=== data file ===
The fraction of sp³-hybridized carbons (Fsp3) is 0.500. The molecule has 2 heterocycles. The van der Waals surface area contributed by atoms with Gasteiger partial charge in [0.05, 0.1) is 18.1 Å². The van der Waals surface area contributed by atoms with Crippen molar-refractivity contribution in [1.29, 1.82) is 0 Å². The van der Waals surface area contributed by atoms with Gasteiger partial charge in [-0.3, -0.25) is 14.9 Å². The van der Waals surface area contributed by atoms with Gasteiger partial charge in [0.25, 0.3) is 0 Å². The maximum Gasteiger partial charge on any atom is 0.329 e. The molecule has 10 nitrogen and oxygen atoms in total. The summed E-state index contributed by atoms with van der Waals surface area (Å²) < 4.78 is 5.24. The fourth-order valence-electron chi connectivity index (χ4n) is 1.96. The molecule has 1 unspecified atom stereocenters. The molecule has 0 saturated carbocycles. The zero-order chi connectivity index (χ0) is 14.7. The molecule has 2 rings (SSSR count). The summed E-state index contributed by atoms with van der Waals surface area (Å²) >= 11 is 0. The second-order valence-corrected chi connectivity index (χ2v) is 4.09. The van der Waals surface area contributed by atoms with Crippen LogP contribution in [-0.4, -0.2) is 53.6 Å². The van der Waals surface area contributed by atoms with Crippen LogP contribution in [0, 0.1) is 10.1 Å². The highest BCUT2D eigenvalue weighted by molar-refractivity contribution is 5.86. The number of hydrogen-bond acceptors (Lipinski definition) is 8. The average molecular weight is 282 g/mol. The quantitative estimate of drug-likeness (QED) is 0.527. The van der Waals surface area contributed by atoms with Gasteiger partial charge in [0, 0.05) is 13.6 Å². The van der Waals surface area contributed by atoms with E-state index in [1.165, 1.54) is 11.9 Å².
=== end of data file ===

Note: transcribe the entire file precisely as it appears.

The fraction of sp³-hybridized carbons (Fsp3) is 0.500. The molecule has 2 heterocycles. The van der Waals surface area contributed by atoms with Gasteiger partial charge in [0.05, 0.1) is 18.1 Å². The van der Waals surface area contributed by atoms with Crippen molar-refractivity contribution in [1.29, 1.82) is 0 Å². The van der Waals surface area contributed by atoms with Gasteiger partial charge in [-0.3, -0.25) is 14.9 Å². The van der Waals surface area contributed by atoms with Gasteiger partial charge in [0.25, 0.3) is 0 Å². The maximum Gasteiger partial charge on any atom is 0.329 e. The molecule has 10 nitrogen and oxygen atoms in total. The summed E-state index contributed by atoms with van der Waals surface area (Å²) < 4.78 is 5.24. The fourth-order valence-electron chi connectivity index (χ4n) is 1.96. The molecule has 1 unspecified atom stereocenters. The molecule has 0 saturated carbocycles. The zero-order chi connectivity index (χ0) is 14.7. The molecule has 2 rings (SSSR count). The summed E-state index contributed by atoms with van der Waals surface area (Å²) >= 11 is 0. The second-order valence-corrected chi connectivity index (χ2v) is 4.09. The van der Waals surface area contributed by atoms with Crippen LogP contribution in [-0.4, -0.2) is 53.6 Å². The van der Waals surface area contributed by atoms with Crippen LogP contribution in [0, 0.1) is 10.1 Å². The highest BCUT2D eigenvalue weighted by molar-refractivity contribution is 5.86. The number of hydrogen-bond acceptors (Lipinski definition) is 8. The average molecular weight is 282 g/mol. The quantitative estimate of drug-likeness (QED) is 0.527. The van der Waals surface area contributed by atoms with Gasteiger partial charge in [0, 0.05) is 13.6 Å². The van der Waals surface area contributed by atoms with E-state index in [1.165, 1.54) is 11.9 Å².